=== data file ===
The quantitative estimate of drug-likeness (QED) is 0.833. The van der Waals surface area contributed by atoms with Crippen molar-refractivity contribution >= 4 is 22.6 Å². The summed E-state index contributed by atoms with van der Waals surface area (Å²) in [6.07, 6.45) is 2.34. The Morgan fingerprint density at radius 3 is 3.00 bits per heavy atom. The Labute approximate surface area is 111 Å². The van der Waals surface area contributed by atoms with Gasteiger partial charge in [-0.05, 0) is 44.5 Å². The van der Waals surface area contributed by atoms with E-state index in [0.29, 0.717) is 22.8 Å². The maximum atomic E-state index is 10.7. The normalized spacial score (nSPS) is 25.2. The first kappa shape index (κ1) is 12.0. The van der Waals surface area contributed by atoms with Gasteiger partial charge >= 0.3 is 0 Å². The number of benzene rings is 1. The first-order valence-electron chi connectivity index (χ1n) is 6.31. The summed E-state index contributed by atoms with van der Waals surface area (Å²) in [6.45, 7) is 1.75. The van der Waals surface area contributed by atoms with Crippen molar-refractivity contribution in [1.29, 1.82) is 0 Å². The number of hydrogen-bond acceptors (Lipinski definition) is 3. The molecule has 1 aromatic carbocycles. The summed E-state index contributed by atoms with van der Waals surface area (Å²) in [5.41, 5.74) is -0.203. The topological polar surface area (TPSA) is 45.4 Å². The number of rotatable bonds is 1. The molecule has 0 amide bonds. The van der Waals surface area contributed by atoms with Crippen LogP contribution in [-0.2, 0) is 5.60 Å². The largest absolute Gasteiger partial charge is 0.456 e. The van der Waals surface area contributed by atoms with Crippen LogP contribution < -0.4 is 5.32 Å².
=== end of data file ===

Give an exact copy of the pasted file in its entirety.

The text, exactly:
The quantitative estimate of drug-likeness (QED) is 0.833. The van der Waals surface area contributed by atoms with Crippen molar-refractivity contribution >= 4 is 22.6 Å². The summed E-state index contributed by atoms with van der Waals surface area (Å²) in [6.07, 6.45) is 2.34. The Morgan fingerprint density at radius 3 is 3.00 bits per heavy atom. The Labute approximate surface area is 111 Å². The van der Waals surface area contributed by atoms with Gasteiger partial charge in [-0.05, 0) is 44.5 Å². The van der Waals surface area contributed by atoms with E-state index in [0.29, 0.717) is 22.8 Å². The maximum atomic E-state index is 10.7. The normalized spacial score (nSPS) is 25.2. The first kappa shape index (κ1) is 12.0. The van der Waals surface area contributed by atoms with Gasteiger partial charge >= 0.3 is 0 Å². The number of benzene rings is 1. The first-order valence-electron chi connectivity index (χ1n) is 6.31. The summed E-state index contributed by atoms with van der Waals surface area (Å²) in [6.45, 7) is 1.75. The van der Waals surface area contributed by atoms with Crippen molar-refractivity contribution in [1.29, 1.82) is 0 Å². The number of hydrogen-bond acceptors (Lipinski definition) is 3. The molecule has 1 aromatic carbocycles. The summed E-state index contributed by atoms with van der Waals surface area (Å²) in [5.41, 5.74) is -0.203. The topological polar surface area (TPSA) is 45.4 Å². The number of rotatable bonds is 1. The molecule has 0 amide bonds. The van der Waals surface area contributed by atoms with Crippen LogP contribution in [-0.2, 0) is 5.60 Å². The largest absolute Gasteiger partial charge is 0.456 e. The van der Waals surface area contributed by atoms with Crippen LogP contribution < -0.4 is 5.32 Å².